Iowans speak out on proposed health care ‘stopgap’ | Consumer

COUNCIL BLUFFS — A chance to comment on individual health insurance drew some Iowans with strong opinions about costs and coverage, from a woman who doesn’t want to be forced to buy insurance to a doctor who favors Medicare for all.

“We’re tapped out. Can’t do it anymore,” said one Council Bluffs resident, estimating his family’s insurance premiums at $30,000 a year, plus $7,000 in deductibles. “It doesn’t work.”

About 20 people attended a public hearing at the Council Bluffs Public Library on Wednesday night, hosted by Iowa Insurance Commissioner Doug Ommen, who is seeking federal approval to waive parts of the Affordable Care Act for 2018.

“Not that Congress is listening to me, but we need the rules to be reset,” Ommen said. His department hopes to implement the “stopgap measure” and start open enrollment on Nov. 1.

If approved, Wellmark, Iowa’s Blue Cross affiliate, would resume selling individual health plans. Medica Health has committed to selling the coverage under the ACA and also would take part in the stopgap measure, if approved.

Ommen said the measure could help prevent big premium increases by encouraging more young people to buy insurance and healthy people to remain insured so their premiums would cover the health care costs of sicker people.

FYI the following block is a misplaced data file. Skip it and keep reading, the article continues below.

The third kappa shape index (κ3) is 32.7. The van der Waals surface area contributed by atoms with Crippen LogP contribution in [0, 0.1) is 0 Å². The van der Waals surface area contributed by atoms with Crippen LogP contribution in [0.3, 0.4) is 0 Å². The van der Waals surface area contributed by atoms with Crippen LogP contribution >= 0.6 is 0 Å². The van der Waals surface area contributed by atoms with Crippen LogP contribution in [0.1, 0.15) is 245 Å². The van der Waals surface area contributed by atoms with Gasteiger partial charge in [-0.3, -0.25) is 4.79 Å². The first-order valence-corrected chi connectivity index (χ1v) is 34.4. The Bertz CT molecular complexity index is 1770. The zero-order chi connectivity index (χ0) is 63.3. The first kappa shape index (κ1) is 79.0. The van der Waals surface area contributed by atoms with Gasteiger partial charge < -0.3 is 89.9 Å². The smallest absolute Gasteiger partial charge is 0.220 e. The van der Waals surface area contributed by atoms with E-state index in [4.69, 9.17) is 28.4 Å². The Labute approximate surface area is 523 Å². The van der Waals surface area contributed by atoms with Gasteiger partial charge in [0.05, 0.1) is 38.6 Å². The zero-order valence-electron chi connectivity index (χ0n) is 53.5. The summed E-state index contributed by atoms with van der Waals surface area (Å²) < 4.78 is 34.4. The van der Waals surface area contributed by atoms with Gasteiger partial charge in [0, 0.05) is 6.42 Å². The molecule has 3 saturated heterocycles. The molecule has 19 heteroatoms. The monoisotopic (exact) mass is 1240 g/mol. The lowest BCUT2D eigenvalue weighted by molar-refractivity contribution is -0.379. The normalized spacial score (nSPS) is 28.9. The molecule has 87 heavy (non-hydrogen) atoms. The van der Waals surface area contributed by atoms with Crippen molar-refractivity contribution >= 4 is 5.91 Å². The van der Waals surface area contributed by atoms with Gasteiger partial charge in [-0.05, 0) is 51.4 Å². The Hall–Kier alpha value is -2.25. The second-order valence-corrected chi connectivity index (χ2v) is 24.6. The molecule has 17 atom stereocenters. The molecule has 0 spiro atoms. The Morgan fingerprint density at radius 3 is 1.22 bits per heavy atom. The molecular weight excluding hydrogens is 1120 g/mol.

The stopgap measure would guarantee coverage and include the ACA’s “essential health benefits.” Consumers would buy a standard health plan with available subsidies directly from insurance companies instead of through the ACA exchange.

The plan also would set up a reinsurance program for large health claims so that more companies would be willing to sell health plans in the state.

Dr. Glenn Hurst, a family practice physician from Minden, Iowa, said the state should require insurance companies to offer individual policies if they sell group insurance in the state.

Hurst said the stopgap measure sounds like it would let insurance companies make money without taking risks and charge people more than they would pay for health care if they were uninsured.

Hurst said he would prefer a government-paid system like Medicare, which is for people under 65.

One woman said she doesn’t see why people should be required to buy insurance.

“I can get it where I work, but I choose not to have it,” she said. “I take care of myself.”

Bluffs attorney Marti Nerenstone said government officials need to “think outside the box” to solve the problems with insurance and health care and that insurance companies are simply trying to make more money for their shareholders.

Ommen said for-profit insurer Aetna Health will stop selling individual ACA plans in Iowa next year and has said it probably wouldn’t take part in the stopgap program.

“It’s the nonprofits and the mutual insurers that have stayed in the game with us here in this part of the country,” he said.

Nebraska has not sought a waiver. So far, Medica is the only insurer committed to selling individual plans in Nebraska next year.

Other public hearings on the Iowa measure will be 5:30 to 6:30 p.m. on Aug. 2 at the Des Moines Central Public Library and Aug. 10 at the Cedar Rapids Public Library.

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